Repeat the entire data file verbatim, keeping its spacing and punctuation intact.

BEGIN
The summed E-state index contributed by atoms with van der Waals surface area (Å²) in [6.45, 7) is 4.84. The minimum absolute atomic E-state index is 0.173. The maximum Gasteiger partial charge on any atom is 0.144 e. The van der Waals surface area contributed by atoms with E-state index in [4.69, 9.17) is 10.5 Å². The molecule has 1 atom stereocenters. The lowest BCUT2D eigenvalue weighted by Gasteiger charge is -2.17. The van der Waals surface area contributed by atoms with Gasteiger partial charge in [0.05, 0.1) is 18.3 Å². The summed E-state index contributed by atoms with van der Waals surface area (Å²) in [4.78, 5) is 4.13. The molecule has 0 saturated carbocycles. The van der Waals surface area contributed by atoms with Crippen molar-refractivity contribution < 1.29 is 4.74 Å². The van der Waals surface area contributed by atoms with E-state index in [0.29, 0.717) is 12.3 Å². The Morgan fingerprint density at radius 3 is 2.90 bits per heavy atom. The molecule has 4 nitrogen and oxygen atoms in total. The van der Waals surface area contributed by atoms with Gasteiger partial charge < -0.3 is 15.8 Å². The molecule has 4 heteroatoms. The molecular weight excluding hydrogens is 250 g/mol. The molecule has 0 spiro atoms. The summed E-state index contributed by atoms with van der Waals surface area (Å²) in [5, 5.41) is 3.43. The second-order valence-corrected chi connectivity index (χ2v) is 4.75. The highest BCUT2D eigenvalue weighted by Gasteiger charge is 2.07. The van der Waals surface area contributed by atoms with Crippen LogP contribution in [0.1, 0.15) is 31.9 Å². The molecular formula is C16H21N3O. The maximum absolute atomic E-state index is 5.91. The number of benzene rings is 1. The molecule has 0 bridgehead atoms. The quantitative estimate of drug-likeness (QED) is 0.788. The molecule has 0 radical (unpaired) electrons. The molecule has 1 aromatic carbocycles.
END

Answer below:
The summed E-state index contributed by atoms with van der Waals surface area (Å²) in [6.45, 7) is 4.84. The minimum absolute atomic E-state index is 0.173. The maximum Gasteiger partial charge on any atom is 0.144 e. The van der Waals surface area contributed by atoms with E-state index in [4.69, 9.17) is 10.5 Å². The molecule has 1 atom stereocenters. The lowest BCUT2D eigenvalue weighted by Gasteiger charge is -2.17. The van der Waals surface area contributed by atoms with Gasteiger partial charge in [0.05, 0.1) is 18.3 Å². The summed E-state index contributed by atoms with van der Waals surface area (Å²) in [4.78, 5) is 4.13. The molecule has 0 saturated carbocycles. The van der Waals surface area contributed by atoms with Crippen molar-refractivity contribution < 1.29 is 4.74 Å². The van der Waals surface area contributed by atoms with E-state index in [0.29, 0.717) is 12.3 Å². The Morgan fingerprint density at radius 3 is 2.90 bits per heavy atom. The molecule has 4 nitrogen and oxygen atoms in total. The van der Waals surface area contributed by atoms with Gasteiger partial charge < -0.3 is 15.8 Å². The molecule has 4 heteroatoms. The molecular weight excluding hydrogens is 250 g/mol. The molecule has 0 spiro atoms. The summed E-state index contributed by atoms with van der Waals surface area (Å²) in [5, 5.41) is 3.43. The second-order valence-corrected chi connectivity index (χ2v) is 4.75. The highest BCUT2D eigenvalue weighted by Gasteiger charge is 2.07. The van der Waals surface area contributed by atoms with Crippen LogP contribution in [0.1, 0.15) is 31.9 Å². The molecular formula is C16H21N3O. The maximum absolute atomic E-state index is 5.91. The number of benzene rings is 1. The molecule has 0 bridgehead atoms. The quantitative estimate of drug-likeness (QED) is 0.788. The molecule has 0 radical (unpaired) electrons. The molecule has 1 aromatic carbocycles.